Governor Mike Pence says concerns about the Religious Freedom Restoration Act come from a misunderstanding of the law, for which he at least partly blames the media. Pence signed the controversial bill into law Thursday.
RFRA establishes a judicial test that courts will use to decide when the government can infringe on a person’s religious beliefs and practices.
Many groups say they’re concerned it will be used to sanction discrimination, particularly against LGBT Hoosiers.
Senate lawmakers Wednesday added a hurdle to a bill that would have allowed newborn incubators, or “baby boxes” to be placed at Safe Haven sites. The legislature would now have to pass another bill next year to authorize the boxes.
Baby boxes are installed into the walls special locations – like hospitals and police and fire stations. They’re meant to provide mothers an extra layer of anonymity when dropping off unwanted newborns.
After clearing both chambers of the General Assembly, the Religious Freedom Restoration Act -- or RFRA -- is on its way to Governor Mike Pence for his signature. Pence has said he intends to sign the law, but some businesses and organizations are asking him to reconsider.
After RFRA passed the House, Pence released a statement saying he supported the measure and looked forward to signing it when it reaches his desk.
U.S. Senator Dan Coats Tuesday announced he will not run for re-election in 2016.
Coats had spoken in recent months about whether to run again, noting that how Congress functioned with Republican majorities would play a major role.
In a video statement Tuesday, the Hoosier Senator said choosing not to run was not an easy decision.
“While I believe I am well-positioned to run a successful campaign for another six-year term, I have concluded that the time has come to pass this demanding job to the next generation of leaders,” he said.
The Indiana House Monday approved a bill that supporters call a shield protecting people of faith. But opponents believe the Religious Freedom Restoration Act, commonly known as RFRA, a license to discriminate.
RFRA creates a judicial test for Indiana courts that ensures a government can only restrict religious practices if it has a compelling reason and does so in the least restrictive way.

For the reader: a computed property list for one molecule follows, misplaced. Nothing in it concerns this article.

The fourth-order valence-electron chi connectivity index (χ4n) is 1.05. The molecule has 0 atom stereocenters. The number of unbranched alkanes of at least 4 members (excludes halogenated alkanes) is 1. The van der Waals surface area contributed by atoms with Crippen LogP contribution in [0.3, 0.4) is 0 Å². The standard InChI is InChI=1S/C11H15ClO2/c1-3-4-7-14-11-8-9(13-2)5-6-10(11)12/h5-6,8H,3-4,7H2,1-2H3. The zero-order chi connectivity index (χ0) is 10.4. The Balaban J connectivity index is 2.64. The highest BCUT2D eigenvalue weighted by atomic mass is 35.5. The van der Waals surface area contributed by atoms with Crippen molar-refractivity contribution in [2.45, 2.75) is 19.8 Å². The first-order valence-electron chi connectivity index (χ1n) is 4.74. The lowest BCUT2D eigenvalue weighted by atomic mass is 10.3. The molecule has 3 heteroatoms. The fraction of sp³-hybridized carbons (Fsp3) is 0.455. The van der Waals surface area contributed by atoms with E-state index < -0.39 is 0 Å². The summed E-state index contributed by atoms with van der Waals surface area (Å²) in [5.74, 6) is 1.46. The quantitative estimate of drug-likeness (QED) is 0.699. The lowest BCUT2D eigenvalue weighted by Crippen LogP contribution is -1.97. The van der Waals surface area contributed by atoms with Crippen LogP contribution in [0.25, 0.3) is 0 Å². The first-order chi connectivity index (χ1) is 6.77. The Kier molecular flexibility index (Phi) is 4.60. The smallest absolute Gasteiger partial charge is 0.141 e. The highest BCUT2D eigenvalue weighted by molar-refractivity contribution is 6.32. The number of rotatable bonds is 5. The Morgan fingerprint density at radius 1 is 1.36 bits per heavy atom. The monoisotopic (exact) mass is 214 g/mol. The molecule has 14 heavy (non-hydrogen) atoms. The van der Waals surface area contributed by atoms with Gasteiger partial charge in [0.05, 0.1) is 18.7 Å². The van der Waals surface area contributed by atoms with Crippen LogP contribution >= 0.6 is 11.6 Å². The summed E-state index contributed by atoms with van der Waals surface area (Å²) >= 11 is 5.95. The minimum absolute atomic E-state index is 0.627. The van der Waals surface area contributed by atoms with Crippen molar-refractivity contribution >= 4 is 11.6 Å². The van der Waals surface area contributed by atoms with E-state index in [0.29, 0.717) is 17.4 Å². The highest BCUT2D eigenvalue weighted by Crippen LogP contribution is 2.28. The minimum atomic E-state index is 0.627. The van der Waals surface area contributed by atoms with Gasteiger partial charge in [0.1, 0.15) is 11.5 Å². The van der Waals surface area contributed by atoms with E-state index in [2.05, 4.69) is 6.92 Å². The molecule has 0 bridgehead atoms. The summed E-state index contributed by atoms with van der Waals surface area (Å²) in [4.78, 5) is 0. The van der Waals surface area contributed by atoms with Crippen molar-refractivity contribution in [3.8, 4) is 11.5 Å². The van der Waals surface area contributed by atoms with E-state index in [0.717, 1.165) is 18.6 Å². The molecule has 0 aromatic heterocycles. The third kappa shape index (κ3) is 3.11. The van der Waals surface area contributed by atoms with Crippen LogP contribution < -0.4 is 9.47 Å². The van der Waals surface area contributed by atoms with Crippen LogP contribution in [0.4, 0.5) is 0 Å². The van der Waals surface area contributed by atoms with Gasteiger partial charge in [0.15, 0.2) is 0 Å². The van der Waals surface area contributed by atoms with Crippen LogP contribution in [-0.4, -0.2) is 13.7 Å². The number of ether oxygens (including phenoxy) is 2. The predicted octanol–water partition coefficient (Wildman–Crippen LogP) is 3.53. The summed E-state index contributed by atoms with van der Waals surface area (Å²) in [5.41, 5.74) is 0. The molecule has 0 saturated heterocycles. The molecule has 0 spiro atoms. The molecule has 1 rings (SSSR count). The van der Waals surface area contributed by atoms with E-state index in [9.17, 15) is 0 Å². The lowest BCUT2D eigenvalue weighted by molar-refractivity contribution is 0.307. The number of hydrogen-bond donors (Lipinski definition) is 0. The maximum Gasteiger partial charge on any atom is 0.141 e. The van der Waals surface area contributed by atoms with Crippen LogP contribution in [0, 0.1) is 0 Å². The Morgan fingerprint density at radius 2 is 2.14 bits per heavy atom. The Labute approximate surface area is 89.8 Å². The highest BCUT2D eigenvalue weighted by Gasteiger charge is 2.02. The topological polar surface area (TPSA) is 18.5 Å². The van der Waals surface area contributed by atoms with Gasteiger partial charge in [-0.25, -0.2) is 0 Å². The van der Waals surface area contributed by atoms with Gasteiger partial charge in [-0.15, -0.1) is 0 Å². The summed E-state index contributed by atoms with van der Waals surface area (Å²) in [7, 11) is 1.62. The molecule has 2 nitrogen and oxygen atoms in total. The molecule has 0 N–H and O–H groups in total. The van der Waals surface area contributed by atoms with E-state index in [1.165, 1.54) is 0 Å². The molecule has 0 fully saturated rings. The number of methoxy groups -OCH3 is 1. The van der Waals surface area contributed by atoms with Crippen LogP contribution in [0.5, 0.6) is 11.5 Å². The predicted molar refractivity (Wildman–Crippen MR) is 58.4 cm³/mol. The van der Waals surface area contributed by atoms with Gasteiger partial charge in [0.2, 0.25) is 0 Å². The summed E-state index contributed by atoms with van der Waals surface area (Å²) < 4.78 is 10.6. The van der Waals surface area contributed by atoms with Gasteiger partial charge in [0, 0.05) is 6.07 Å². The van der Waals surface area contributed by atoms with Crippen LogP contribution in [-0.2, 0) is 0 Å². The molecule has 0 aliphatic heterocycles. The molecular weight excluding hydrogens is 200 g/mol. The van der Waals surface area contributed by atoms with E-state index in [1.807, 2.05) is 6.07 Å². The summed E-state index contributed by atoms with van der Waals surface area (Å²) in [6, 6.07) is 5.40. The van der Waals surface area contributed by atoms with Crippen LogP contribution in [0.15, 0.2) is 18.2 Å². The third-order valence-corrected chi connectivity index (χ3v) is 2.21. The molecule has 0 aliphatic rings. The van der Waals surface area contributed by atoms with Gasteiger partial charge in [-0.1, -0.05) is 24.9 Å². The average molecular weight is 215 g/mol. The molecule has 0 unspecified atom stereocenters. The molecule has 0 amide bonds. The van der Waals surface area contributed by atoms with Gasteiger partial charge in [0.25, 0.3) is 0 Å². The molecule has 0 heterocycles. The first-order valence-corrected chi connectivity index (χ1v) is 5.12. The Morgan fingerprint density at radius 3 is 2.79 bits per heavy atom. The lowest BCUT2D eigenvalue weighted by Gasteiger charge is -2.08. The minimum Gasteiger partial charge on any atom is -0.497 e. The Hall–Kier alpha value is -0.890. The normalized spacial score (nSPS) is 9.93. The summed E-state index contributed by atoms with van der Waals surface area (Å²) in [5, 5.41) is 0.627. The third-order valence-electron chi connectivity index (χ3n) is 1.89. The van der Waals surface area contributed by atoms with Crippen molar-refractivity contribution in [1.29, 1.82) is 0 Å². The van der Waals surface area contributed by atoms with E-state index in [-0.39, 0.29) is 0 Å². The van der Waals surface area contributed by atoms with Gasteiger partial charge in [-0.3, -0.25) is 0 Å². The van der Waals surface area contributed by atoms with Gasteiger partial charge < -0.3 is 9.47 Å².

Supporters, such as Inglefield Republican Representative Tom Washburne, say the bill helps ensure Hoosiers live in harmony with each other.
The controversial Religious Freedom Restoration Act (RFRA) that’s being debated in the Indiana legislature is sparking another debate: whether state law should protect gays and lesbians from discrimination.
RFRA’s supporters say the proposed law only ensures the government can’t restrict a person’s religious practices unless it has a compelling interest to do so. They believe the state’s civil rights statute qualifies as a compelling interest.
Legislation approved by a Senate panel Tuesday aims to bolster financial protections for active duty National Guard members and reservists.
The federal Servicemembers Civil Relief Act doesn’t necessarily extend to members of the Indiana National Guard or reservists. And the Attorney General’s office made a state-level protection bill part of its agenda for the session.
The measure helps protect Guard members and reservists who’ve been on active duty for at least 30 days from foreclosures and default.
A Senate committee Tuesday easily approved legislation creating a new state I.D. that does not require a photograph. The bill is aimed at Indiana’s Amish community.
Lloyd Lambright represents a large segment of Indiana’s Amish residents. He says some of the most conservative members will still refuse to get any kind of state identification card. But he says for many, the barrier to getting an I.D. is the photograph that accompanies it.
Opponents of the proposed Religious Freedom Restoration Act say it’s not about religious freedom, but about legalizing discrimination. A House committee debated the issue in a hearing Monday.
Proponents of the Religious Freedom Restoration Act, or RFRA, say they’re worried about the government encroaching on their practice of religion. But opponents say RFRA goes much further than simply protecting religious practices; they say it will allow private citizens to discriminate because of their religious beliefs.